How Not To Spot a Liar

Again, more from the weird web department. This time, stumbling around the net brought me to a web page titled “How to spot a liar.” This is a page which explains how you can use eye movements, verbal constructions and blood flow to spot when people a lying. It is all packaged together well, and is generally an easy to read site.

The problem is, it is nonsense.

The bigger problem is that it is not pure, obvious nonsense, but the insidious nonsense which is latched on to some truth and then muddies the waters. Basically put the site discusses how eye movements can show which parts of the brain are being used, and how these parts of the brain have been (broadly) mapped onto construction or recall. That is about where it ends it’s relationship with reality.

For example, the site claims that when you ask some one a question, and they answer following a rapid eye movement up and to their right (your left), this means they are “constructing” the response and therefore lying. If they look up and left (your right) they are recalling the response and therefore telling the truth. As I said before, this is generally correct, but nearly half the population have this reversed. Makes using this a bit of a problem unless you know what you are looking for as you have an almost even chance of getting it wrong…

Add in to this the hazy use of recall and construct when it comes to answering a question and you can see that the most likely effect of taking this site seriously is to make you never know when some one is lying to you. Part of the art of getting a feel for deceit using clues like this, is learning how the question you ask influences the answer. Without that, even if you know which way the person looks, it wont help.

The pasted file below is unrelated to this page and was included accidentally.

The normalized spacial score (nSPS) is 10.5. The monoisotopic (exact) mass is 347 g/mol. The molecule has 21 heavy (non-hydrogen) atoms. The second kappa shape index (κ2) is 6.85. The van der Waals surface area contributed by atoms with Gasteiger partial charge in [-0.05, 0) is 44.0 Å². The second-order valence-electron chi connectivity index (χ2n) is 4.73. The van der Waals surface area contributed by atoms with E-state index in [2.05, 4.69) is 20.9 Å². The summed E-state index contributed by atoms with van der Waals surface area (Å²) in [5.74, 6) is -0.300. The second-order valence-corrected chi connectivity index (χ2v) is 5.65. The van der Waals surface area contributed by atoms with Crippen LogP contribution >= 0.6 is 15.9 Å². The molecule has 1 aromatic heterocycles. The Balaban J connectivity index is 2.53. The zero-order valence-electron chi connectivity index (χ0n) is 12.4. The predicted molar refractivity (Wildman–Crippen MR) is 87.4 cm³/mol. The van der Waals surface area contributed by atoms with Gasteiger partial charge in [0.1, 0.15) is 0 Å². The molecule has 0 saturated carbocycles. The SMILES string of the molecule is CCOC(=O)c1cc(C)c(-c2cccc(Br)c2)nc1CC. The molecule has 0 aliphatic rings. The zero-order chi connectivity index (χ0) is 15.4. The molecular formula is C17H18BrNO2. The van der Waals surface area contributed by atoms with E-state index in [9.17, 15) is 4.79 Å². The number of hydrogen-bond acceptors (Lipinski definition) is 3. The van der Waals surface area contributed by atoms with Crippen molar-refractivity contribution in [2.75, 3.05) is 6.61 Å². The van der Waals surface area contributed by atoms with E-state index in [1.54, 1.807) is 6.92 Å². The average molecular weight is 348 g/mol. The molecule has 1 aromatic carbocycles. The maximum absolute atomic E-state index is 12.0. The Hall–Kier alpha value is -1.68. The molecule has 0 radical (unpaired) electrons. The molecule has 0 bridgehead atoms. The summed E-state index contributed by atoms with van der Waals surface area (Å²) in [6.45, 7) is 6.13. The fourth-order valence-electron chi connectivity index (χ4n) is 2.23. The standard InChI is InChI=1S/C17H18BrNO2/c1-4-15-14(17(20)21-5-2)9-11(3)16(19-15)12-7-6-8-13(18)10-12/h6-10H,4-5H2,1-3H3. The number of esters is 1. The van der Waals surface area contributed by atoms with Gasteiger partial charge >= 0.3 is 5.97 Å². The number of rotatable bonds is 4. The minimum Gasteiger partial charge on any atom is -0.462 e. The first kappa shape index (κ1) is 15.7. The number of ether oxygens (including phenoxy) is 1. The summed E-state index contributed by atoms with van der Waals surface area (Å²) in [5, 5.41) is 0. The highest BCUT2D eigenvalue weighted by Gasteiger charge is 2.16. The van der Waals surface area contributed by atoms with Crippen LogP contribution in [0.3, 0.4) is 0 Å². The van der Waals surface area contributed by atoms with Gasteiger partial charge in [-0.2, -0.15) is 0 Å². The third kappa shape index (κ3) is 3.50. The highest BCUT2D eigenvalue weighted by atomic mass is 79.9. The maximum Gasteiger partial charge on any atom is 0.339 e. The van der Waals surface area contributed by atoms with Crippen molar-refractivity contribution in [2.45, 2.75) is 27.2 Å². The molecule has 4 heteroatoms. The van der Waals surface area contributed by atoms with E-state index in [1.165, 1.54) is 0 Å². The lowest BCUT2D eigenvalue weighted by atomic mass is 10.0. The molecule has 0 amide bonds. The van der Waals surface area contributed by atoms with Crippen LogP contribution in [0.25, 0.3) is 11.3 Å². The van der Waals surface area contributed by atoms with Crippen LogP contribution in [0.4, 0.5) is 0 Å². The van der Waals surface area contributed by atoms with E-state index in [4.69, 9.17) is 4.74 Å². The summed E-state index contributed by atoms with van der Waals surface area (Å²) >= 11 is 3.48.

The examples given on the site are useful in this, and they highlight how the author of this post is turning slightly imperfect knowledge into a bad conclusion. This is the first example the author uses:

Let’s say that you have a friend who owes you some money. You have heard that they just got paid and you want to suggest that they pay you back. You try to be polite and ask them, “Did you get paid yet?” They answer, “Gee, not yet. The boss said maybe next week.” and look to their right (your left). This would indicate that they are constructing or “making up” what their boss said. They are telling a lie.

Whoa. The most important thing is the conclusion is false. It really is, even if you assume everything else the site says is correct.

First off, the question (grammar issues aside) is not one which would allow you to “spot” a lie using this method. It requires a Yes / No answer, so there is no real need for construction of a lie. Closed questions like this have their usage, but you need to get some on to talk for a bit longer to get a feel for what they are really saying.

More importantly, the construct does not mean they are lying about not getting paid. They could be constructing when they will get paid or they could even be constructing how they plan to react to your subsequent questions. Think about how you react to questions yourself. If some one asks you something, you will often find you answer, while anticipating how your answer will lead to other questions. This is a construct because it hasn’t happened yet. It is not a lie.